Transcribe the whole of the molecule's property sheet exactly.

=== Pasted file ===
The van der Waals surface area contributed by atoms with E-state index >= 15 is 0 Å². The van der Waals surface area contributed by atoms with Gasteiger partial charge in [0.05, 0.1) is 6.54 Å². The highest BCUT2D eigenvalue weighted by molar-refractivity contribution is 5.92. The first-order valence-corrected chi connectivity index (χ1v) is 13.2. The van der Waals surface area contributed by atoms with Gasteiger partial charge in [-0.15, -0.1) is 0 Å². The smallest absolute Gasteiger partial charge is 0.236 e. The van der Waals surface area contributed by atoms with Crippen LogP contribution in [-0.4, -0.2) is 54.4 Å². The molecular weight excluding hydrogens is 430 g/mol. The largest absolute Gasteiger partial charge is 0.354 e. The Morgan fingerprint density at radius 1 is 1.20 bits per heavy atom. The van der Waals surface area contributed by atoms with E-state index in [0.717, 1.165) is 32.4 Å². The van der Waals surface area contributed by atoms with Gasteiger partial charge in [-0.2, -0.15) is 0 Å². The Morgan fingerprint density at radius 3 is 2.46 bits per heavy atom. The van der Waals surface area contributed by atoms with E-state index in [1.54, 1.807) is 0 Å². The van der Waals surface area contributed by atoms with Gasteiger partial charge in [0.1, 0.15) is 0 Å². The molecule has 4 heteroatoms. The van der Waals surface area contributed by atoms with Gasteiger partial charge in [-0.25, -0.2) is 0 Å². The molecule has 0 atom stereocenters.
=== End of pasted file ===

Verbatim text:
The van der Waals surface area contributed by atoms with E-state index >= 15 is 0 Å². The van der Waals surface area contributed by atoms with Gasteiger partial charge in [0.05, 0.1) is 6.54 Å². The highest BCUT2D eigenvalue weighted by molar-refractivity contribution is 5.92. The first-order valence-corrected chi connectivity index (χ1v) is 13.2. The van der Waals surface area contributed by atoms with Gasteiger partial charge in [-0.15, -0.1) is 0 Å². The smallest absolute Gasteiger partial charge is 0.236 e. The van der Waals surface area contributed by atoms with Crippen LogP contribution in [-0.4, -0.2) is 54.4 Å². The molecular weight excluding hydrogens is 430 g/mol. The largest absolute Gasteiger partial charge is 0.354 e. The Morgan fingerprint density at radius 1 is 1.20 bits per heavy atom. The van der Waals surface area contributed by atoms with E-state index in [0.717, 1.165) is 32.4 Å². The van der Waals surface area contributed by atoms with Gasteiger partial charge in [-0.2, -0.15) is 0 Å². The Morgan fingerprint density at radius 3 is 2.46 bits per heavy atom. The van der Waals surface area contributed by atoms with E-state index in [1.54, 1.807) is 0 Å². The van der Waals surface area contributed by atoms with Gasteiger partial charge in [0.1, 0.15) is 0 Å². The molecule has 4 heteroatoms. The van der Waals surface area contributed by atoms with Gasteiger partial charge in [-0.25, -0.2) is 0 Å². The molecule has 0 atom stereocenters.